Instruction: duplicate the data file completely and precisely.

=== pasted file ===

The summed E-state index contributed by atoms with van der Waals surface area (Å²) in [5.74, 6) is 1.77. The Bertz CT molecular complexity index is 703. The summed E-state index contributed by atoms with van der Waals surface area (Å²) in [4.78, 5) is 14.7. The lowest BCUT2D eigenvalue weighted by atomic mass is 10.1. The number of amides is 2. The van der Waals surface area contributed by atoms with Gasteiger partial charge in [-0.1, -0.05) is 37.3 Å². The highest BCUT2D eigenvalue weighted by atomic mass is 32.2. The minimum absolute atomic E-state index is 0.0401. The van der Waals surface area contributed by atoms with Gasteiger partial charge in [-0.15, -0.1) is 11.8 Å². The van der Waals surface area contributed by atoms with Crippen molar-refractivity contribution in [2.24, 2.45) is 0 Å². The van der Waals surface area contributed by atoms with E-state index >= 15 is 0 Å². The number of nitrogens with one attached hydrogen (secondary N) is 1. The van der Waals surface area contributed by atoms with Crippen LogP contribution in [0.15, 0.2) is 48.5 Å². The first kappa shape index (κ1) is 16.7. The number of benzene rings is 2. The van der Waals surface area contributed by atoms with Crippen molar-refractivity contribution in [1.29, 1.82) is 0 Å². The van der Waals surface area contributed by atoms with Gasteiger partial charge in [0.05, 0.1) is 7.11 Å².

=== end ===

The summed E-state index contributed by atoms with van der Waals surface area (Å²) in [5.74, 6) is 1.77. The Bertz CT molecular complexity index is 703. The summed E-state index contributed by atoms with van der Waals surface area (Å²) in [4.78, 5) is 14.7. The lowest BCUT2D eigenvalue weighted by atomic mass is 10.1. The number of amides is 2. The van der Waals surface area contributed by atoms with Gasteiger partial charge in [-0.1, -0.05) is 37.3 Å². The highest BCUT2D eigenvalue weighted by atomic mass is 32.2. The minimum absolute atomic E-state index is 0.0401. The van der Waals surface area contributed by atoms with Gasteiger partial charge in [-0.15, -0.1) is 11.8 Å². The van der Waals surface area contributed by atoms with Crippen molar-refractivity contribution in [2.24, 2.45) is 0 Å². The van der Waals surface area contributed by atoms with E-state index >= 15 is 0 Å². The number of nitrogens with one attached hydrogen (secondary N) is 1. The van der Waals surface area contributed by atoms with Crippen LogP contribution in [0.15, 0.2) is 48.5 Å². The first kappa shape index (κ1) is 16.7. The number of benzene rings is 2. The van der Waals surface area contributed by atoms with Crippen molar-refractivity contribution in [1.29, 1.82) is 0 Å². The van der Waals surface area contributed by atoms with Gasteiger partial charge in [0.05, 0.1) is 7.11 Å².